What else have we got here? This:
- 1a. [Repair books, in a way] is about repairing hardcovers, not about books that tell you how to repair things. Your librarian knows how to BIND a book. You like librarians? Check out the movies they’re in.
- 21a. [Cassingle holders] are those clear plastic TAPE CASES that faded from prominence by the early ’90s. Cassingles! Those were cassettes that held only a single song. They anticipated single-song iTunes purchases but were so lame compared to vinyl 45s.
- 36a. [Into role-playing, perhaps] clue NERDY. Heh. No comment.
- 41a. [Word tossed out in Roy Orbison’s “Pretty Woman”] is MERCY.
- 63a. [“Billy Budd” captain] is VERE. Yep, I relied on the crossings.
- 4d. I love the word DONGLES: [Wireless adapters, to tech geeks].
- 18d. [Word before “whatever” or “right”] clues a dismissive “YEAH.” So, my family and I had our first ASL class last night. Now my kid knows how to say “whatever” in sign language, too.
- 44d. MAD-LIBS! A [Game that demands imaginative vocabulary].
- 50d. [Bean that goes with “a nice chianti”] is Hannibal Lecter’s favored FAVA bean. Goes great with someone’s liver, too.
Dan Naddor’s Los Angeles Times crossword
Usually when we see a crossword theme about alterations, there’s some anagramming afoot. This time, there are five plural noun phrases ending with synonymous with “transformers” but having nothing to do with the bombastic movie franchise. Here are your theme entries:
- 16a. CABLE CONVERTERS are clued as [Some den boxes].
- 22a. [Hookups to many electronic devices] are POWER ADAPTORS.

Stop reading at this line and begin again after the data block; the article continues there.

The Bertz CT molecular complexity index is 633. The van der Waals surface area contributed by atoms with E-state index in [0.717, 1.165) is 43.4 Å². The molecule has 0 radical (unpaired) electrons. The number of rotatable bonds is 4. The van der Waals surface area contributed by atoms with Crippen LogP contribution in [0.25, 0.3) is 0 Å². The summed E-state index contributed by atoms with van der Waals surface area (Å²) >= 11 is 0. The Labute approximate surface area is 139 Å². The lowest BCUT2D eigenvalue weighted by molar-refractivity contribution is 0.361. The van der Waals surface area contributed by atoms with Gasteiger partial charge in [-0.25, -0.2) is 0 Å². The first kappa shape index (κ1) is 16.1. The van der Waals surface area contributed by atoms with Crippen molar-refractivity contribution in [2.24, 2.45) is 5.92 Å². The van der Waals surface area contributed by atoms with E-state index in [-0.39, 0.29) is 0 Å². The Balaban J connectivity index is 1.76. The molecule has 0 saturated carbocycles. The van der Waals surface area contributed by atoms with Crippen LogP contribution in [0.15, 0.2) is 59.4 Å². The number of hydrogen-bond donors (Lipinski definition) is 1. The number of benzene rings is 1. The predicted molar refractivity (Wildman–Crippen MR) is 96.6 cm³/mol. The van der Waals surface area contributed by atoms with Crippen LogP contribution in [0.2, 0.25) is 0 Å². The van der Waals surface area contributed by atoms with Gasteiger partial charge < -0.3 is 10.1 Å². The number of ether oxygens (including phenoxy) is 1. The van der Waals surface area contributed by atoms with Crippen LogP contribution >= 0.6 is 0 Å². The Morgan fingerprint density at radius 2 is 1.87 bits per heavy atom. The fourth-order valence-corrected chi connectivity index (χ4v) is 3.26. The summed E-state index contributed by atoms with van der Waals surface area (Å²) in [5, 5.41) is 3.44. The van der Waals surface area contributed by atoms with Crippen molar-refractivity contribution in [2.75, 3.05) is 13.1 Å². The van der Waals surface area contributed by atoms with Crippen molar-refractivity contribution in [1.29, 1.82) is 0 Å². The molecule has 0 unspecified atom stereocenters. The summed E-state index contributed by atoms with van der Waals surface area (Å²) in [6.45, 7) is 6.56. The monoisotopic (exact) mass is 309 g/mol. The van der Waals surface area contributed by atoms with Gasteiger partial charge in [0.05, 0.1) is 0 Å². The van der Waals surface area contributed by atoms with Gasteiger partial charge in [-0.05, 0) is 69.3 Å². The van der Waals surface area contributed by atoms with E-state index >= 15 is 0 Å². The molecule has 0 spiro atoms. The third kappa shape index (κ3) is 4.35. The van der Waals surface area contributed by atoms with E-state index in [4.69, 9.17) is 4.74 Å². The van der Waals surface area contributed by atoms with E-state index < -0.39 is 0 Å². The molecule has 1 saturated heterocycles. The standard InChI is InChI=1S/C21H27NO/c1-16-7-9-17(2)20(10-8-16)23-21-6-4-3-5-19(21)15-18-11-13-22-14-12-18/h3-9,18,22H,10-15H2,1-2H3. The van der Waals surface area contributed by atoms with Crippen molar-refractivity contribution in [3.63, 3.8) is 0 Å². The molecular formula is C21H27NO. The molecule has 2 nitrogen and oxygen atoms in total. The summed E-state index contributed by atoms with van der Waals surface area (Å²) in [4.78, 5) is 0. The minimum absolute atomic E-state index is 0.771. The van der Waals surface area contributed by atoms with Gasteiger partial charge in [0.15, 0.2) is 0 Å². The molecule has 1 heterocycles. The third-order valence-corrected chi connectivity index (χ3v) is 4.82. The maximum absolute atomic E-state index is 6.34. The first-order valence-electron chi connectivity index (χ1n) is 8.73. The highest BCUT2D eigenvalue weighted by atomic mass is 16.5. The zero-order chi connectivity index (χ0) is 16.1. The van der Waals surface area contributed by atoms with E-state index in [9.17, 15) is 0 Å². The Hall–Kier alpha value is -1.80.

- 35a. Jane Addams and [Jacob Riis et al.] are SOCIAL REFORMERS. Usually we get this phrase in the clue and RIIS in the grid.
- 44a. MONEY CHANGERS are [Currency pros].
- 55a. [Insurance investigators] are CLAIMS ADJUSTERS.
The theme entries aren’t really too exciting, but they’re a solid set and they do occupy a meaty 71 squares.
Looking beyond the theme, we see this:
- 9a. [Just __: minimal amount] clues the partial phrase A DAB. Eh.
- 25a. An ION isn’t just a charged particle, it’s also a [Solar wind particle].
- 59a. LEONA is the [Helmsley dubbed “Queen of Mean”]. Hey! I was just teaching my son about her when we passed the Helmsley Hotel last week. He doesn’t see the logic in leaving a giant inheritance to one’s dogs.
- 61a. [Specks in la mer] are ILES, or “islands” in French. Whereas [Specks in la mere] are œufs.
- 5d. “Pellet gobbler” is a weird but apt description. [Pellet gobbler of old games] is PAC-MAN.
- 10d. Coolest answer: DEEP-SIXED, or [Threw overboard].
- 11d. ABRA [__ Kadabra: foe of the Flash]? I only know abracadabra.
- 17d. [What to do after making your metaphorical bed] is LIE IN IT. Terrible answer, if you ask me, but I love how it works with that clue.
- 51d. Today’s random [13th-century date] is 1201, or MCCI.
Patrick Jordan’s CrosSynergy/Washington Post puzzle, “Roster Parents”—Janie’s review
Foster parents are state-certified caregivers to minors who are wards of the state. “Roster parents” (through the constructor’s filter) are four guys who have become well-known for the LISTS [What 20-, 26-, 43-, and 52-Across are noted for] their names are associated with or attached to. The lists range from the metaphorical “sublime to the ridiculous”; the list-makers are all inspired.